Illustration: Joseph Carrington
Illustration: Joseph Carrington

PartnersMay 25, 2023

The scientific argument for keeping meat on our menus

Illustration: Joseph Carrington
Illustration: Joseph Carrington

With new diets cropping up seemingly every week touting different nutritional benefits and health-boosting effects, how do we know what’s actually good for us? Two scientists who have studied the bioavailability of nutrients found in meat explain why red meat can be a very important part of a balanced diet.

In a world where climate change, food security and health concerns dominate headlines, the efficacy and role of different proteins and adequate nutrients in our diets is a hot – and often contentious – topic. The global population is predicted to hit 10 billion people by 2060, credible forecasts expect crop demands to grow by more than 100% from 2000 to 2050, and overall food demand is also set to grow by 70% over the same period. However it happens, it’s clear that our food systems will need significant reinforcement if they’re to continue to sustain us into the future.

Professor Warren McNabb and Dr Nick Smith are two scientists with considerable form in this field, having contributed to a recently published paper examining meat with a bioavailability perspective – and for its current role in feeding the world. In that paper the two senior staff at Massey University’s groundbreaking Sustainable Nutrition Initiative hosted by the Riddet Institute came to the conclusion that meat currently plays a vital role in ensuring there is sufficient nutrition to meet the world’s needs. This research aligns with the recently published FAO report, which looks at how animal source food contributes to a healthy diet. We looked a little deeper at what’s going on here.

(Illustration: Joseph Carrington)

As kids it was drilled into us to to eat our veggies – don’t they contain all the nutrients we need?

There’s no denying that a balanced diet including vegetables will help the body to thrive, but there are some vital nutrients that aren’t found in plants. Vitamin B12, for instance, isn’t naturally found in plant-based foods and is vital for keeping the body’s blood and nerve cells happy. B12 is abundant in animal-sourced foods like red meat, dairy, eggs and seafood. The best sources of nutrients really depends on the nutrient in question: while meat is a good source of B12, there are many other vitamins that must be sourced from plant foods.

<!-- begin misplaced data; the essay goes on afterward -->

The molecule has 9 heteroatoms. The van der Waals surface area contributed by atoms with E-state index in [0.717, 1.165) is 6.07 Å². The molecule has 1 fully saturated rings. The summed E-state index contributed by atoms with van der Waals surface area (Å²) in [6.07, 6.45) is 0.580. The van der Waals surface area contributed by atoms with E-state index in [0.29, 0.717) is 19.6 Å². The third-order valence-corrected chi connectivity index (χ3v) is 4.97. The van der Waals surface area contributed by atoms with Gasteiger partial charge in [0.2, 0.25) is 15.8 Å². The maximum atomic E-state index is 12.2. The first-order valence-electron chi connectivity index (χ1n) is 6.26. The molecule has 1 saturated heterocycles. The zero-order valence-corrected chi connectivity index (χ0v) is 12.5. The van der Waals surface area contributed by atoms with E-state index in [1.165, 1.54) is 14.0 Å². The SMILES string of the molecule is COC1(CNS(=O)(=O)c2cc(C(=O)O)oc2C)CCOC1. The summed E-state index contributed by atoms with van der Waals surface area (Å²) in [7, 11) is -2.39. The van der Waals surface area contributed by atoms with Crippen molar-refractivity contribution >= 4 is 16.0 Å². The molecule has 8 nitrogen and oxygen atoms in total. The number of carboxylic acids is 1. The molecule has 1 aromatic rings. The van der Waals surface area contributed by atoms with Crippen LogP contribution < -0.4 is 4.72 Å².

Globally, the supply of several key nutrients is heavily reliant on animal-sourced foods. If red meat and animal products were to disappear overnight, there would be a struggle to find adequate supplementation from natural sources for many of these important nutrients that keep our bodies fit and healthy, from lysine to calcium.

The word ‘bioavailability’ seems to come up often in those conversations these days. What do scientists actually mean by that though? And do we actually need to care?

Bioavailability is a pretty classic example of a complicated-sounding word with a pretty simple definition. In basic terms, when someone talks about nutrient bioavailability, they’re referring to the amount of a nutrient which is not only found within a food source, but which can actually be metabolised and used by our bodies.

One of the challenges in building a balanced diet is that in bioavailability terms, very few foods on their own can serve as what nutritional scientists term “complete” protein sources – that is, ones which contain the right quantities of all nine of the essential amino acids that our bodies need to function optimally. According to McNabb, “animal-based proteins are of higher quality than plant-based proteins because they contain all the essential amino acids – in the right proportions.” Combinations of plant proteins can have the right balance of amino acids, but their availability is lower because what surrounds the amino acids is slower and more poorly digested i.e. fibre. Some of these plant proteins even contain anti-nutritional compounds.